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Author Topic: Need to replace my 3800  (Read 1993 times)
Dale_Cotton2
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« on: March 05, 2013, 02:00:45 PM »
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My 3800 is 5 years old and has developed a problem of yellow nozzles being contaminated with dark ink. But it also has several permanently clogged magenta nozzles. Upshot is I'm leaning to replacing it.

The obvious upgrade is the 3880. My concern is that Epson may be close to announcing new models so I'll regret not having waited. Apparently, there is unlikely to be a 3900 due to size of required printhead. But I could see a new ink set taking the 38XX series in a new direction. I'm particularly interested in the possibility of a new ink set given the less than stellar longevity numbers for the Ultrachrome family.

Any crystal ball reading or other advice will be much appreciated. ;)
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Atlex.com
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« Reply #1 on: March 05, 2013, 02:45:48 PM »
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Dale,

Epson hasn't announced a replacement for the 3800 series since the 3880 came out a few years ago.  The 4900 is the newest model of the 17" area for the past year and a half.  You should be good to purchase this model as it may be a while until they come out with a replacement for this version.

We haven't heard as many issues with the 3880 as opposed to the 3800.  The same ink set, thought the magentas are the only different cartridges.

Feel free to contact us if you have any questions regarding these.

Atlex.com
800-327-2822
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digitaldog
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« Reply #2 on: March 05, 2013, 05:06:20 PM »
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I have a 4900 and 3880. Like you, a 3800 before. I love the 3880, and I use it far more than the other. I've never had a clogging issue with the 3880 but the 4900 is just the opposite. The 3880 is an awesome printer.
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Andrew Rodney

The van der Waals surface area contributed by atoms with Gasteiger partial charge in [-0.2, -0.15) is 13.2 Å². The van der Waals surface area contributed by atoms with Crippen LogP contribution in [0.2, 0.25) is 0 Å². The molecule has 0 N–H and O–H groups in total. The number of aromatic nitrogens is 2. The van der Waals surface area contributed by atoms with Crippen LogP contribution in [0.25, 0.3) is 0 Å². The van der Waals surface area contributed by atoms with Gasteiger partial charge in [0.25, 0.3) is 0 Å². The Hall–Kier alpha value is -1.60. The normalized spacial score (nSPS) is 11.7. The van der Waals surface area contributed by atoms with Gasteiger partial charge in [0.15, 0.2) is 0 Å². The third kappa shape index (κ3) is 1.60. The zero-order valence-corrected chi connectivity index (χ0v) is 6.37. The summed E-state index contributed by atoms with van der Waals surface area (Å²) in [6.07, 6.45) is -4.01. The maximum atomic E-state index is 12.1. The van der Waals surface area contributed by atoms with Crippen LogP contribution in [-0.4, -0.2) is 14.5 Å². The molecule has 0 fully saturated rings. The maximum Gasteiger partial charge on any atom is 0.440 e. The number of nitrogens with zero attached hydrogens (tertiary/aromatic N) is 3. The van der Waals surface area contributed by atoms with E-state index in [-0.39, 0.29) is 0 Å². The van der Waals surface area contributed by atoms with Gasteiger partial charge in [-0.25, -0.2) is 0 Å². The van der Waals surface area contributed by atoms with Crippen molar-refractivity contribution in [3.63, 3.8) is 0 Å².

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MHMG
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« Reply #3 on: March 05, 2013, 05:54:32 PM »
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I have a 4900 and 3880. Like you, a 3800 before. I love the 3880, and I use it far more than the other. I've never had a clogging issue with the 3880 but the 4900 is just the opposite. The 3880 is an awesome printer.

Yup, I totally agree that the 3880 has very few clogs and is easy to clear when they do happen.  But mine dribbles random ink on the paper at a horrific frequency.  On my particular unit, about 1 in 5 prints is a reject due to a magenta blob, cyan blob, or black blob on the paper somewhere. Usually about 0.5 to 1 mm in diameter. Typically about an inch from the edge of the media on either left or right side. Setting platten wider on the off chance the ink excess is on the head and might stay there with a wider gap didn't help. Parking the head at the capping station by turning off and then on and/or running a heavy cleaning cycle will get me a few dribble-free prints but the problem soon returns.  And test samples I have received from other Aardenburg members indicate I'm not alone with this problem.

The problem was there from day one on my unit, but I was too slow to recognize that it would be a chronic problem since I wasn't printing with the 3880 all that much in the first year I owned it.  I'd like to now start using it more, but I'm now out of warranty with a printer that was little used and is basically a paper weight in my studio. I won't risk expensive high quality papers to this absurd reject rate.

My advice to new 3880 buyers would be to run a couple of dozen prints right in a row while it's still in warranty and count your rejects.  If you got one like mine, maybe Epson will repair/replace.

mark
http://www.aardenburg-imaging.com
« Last Edit: March 05, 2013, 08:01:13 PM by MHMG » Logged
Jager
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« Reply #4 on: March 05, 2013, 07:44:27 PM »
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I'm in the same boat.  Many good years with the 3800.  Not enough improvement when the 3880 came out to justify an upgrade.  And, of course, the 3880 has now been out long enough that you have to figure a replacements has to be in the works.  Right?  Except that I've been thinking that for over a year now...

Forced to action - my 3800 recently began microbanding on ABW prints.  The new 3880 arrived today. 
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Sal Baker
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« Reply #5 on: March 05, 2013, 08:19:03 PM »
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If Epson follows their usual pattern they would announce a new printer in late summer with availability around the first of next year, and ability to actually get one around this time next year.  The newer Epsons have not been clog-free like the 3880 so who knows if a newer version would be better.

My 3880 is 3 years old and I've never had any ink spotting issues or clogs.  Maybe it's the way I use it?  I never switch blacks and I never print borderless.  I turn it off after printing sessions (sometime weeks) and keep it covered.  If mine suddenly failed I would buy another in a heartbeat.